And that means Act Two will start with that regular character’s response to the heightened situation. He or she will be doing something to deal with it. This gives us 3 more scenes. We’re at 14 or 15 now—more than halfway home.

If you’re visualizing the timeline, you probably realize that what’s left now is to fill in the gaps between the various events. The first way to do this is to make sure you’ve included all of what I call the “Obligatory Scenes” for this show.

These are the scenes that always appear in a particular genres and are always included in this particular series. Every police procedural has the First Evidence-Gathering Scene, the Talk With the Medical Examiner Scene, the Let’s Get This Jerk to Confess Scene, and, often, the Uh-Oh, the Hero’s Trapped By The Main Suspect scene.

Medical shows invariably give us the Surgical Mistake Scene, Self-Doubting Doctor Scene, and Crucial Surgery Under Adverse Circumstances Scene (AKA “A power outtage won’t stop us! Nurse, start the generator!”).

And, in law shows: Plea Bargain Scene, There’s More To Getting Justice Than Getting Money Scene, and You Can Take This Job And Shove It Scene.

(Actually, the Self-Doubt and Take This Job And Shove It Scenes are pretty much staples in all genres, aren’t they?)

Many new writers automatically object to these scenes as cliches. They are cliches in the sense that they’ve been so overused. But they’ve been overused because they’re powerful and effective and never fail to move the audience. That is to say, they work. And what writer in his right mind wants to avoid scenes he or she knows will work?

When I talk about scenes that always appear on particular shows, I’m talking about things like the Uh-Oh, Our Computer Connection’s Gone Dead scene on LEVERAGE, Michael Weston’s Plan Fails But He Improvises A Better One, on BURN NOTICE, Daniel the Psycho Neurologist Consults With His Imaginary Ex-Girlfriend on PERCEPTION, that kind of thing.

Those scenes are there because those who make the shows, those who present the shows, and those who watch the shows like them. They’re part of what makes these series hits. They work, so use them.

Most of the time, by adding Obligatory Scenes you’ll come up with another six or seven events for the appropriate places in your time-line. This brings the total to at least 20 scenes, maybe more. You are soo close to being finished. Have I told you to take a bow?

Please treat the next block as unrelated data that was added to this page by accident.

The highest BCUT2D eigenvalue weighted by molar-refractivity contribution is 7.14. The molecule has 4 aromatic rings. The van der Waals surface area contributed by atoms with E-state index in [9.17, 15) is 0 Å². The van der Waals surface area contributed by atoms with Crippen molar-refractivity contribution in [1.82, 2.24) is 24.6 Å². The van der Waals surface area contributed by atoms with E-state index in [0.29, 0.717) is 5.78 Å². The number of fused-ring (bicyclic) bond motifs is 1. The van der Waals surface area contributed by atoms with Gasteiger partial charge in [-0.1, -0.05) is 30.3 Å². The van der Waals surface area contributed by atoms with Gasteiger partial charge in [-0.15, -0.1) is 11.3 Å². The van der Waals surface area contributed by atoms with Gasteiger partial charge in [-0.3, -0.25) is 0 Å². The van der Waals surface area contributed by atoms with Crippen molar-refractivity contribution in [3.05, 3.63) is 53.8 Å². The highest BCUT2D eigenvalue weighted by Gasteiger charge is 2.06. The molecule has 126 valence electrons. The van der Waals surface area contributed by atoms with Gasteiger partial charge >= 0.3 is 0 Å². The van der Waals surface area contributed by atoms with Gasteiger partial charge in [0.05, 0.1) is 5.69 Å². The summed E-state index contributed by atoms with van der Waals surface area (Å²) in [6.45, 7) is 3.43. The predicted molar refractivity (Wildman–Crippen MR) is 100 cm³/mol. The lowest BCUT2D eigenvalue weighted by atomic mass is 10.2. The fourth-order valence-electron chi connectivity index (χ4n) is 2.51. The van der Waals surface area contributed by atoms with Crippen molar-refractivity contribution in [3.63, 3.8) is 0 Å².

At this point, it’s time to check out your timeline and see what, if anything, is missing.

Does Act One have any holes left? If so, fill them in with a scene or two that build toward that Act One-ending problem. Use your knowledge of the backgrounds and personalities of the characters involved to help them drive those scenes where they need to go.

Do Acts Two and Three have any holes left? Fill them the same way. As for Act Four, if you’ve done this right it should be done, over, finito.)

Wait, what’s that? Your series always has a subplot? The easiest way to handle subplots is to combine the with character moments. Time your subplot so it gets one or two scenes per act, coming to its main (and probably only) climax near the end of Act Three, right before the main story peaks, and getting worked out either during the Big Finish of the main story or in the Tag.

(You may have to do some adjusting to the main story–omitting some scenes that upon a second look aren’t as important as you thought they were–in order to fit the subplot in, but if the series you’re writing your spec for always uses B stories, you’ve got to use one too.)

Hey, look at that–you’re 100% done! Take one more bow, buddy, and get ready for the rough stuff because now’s when the real work starts.

By real work I mean writing. This is the time to sit down and put in the details. Sweat over the best way to say something. Hone each numbered scene down to three or four sentences, one to tell yourself and your reader where you are, one to tell yourself and your reader what’s happening physically, one to tell yourself and your reader what’s happening psychologically, and, maybe, one to explain the other three. Four sentences that are as short and easy to read as possible.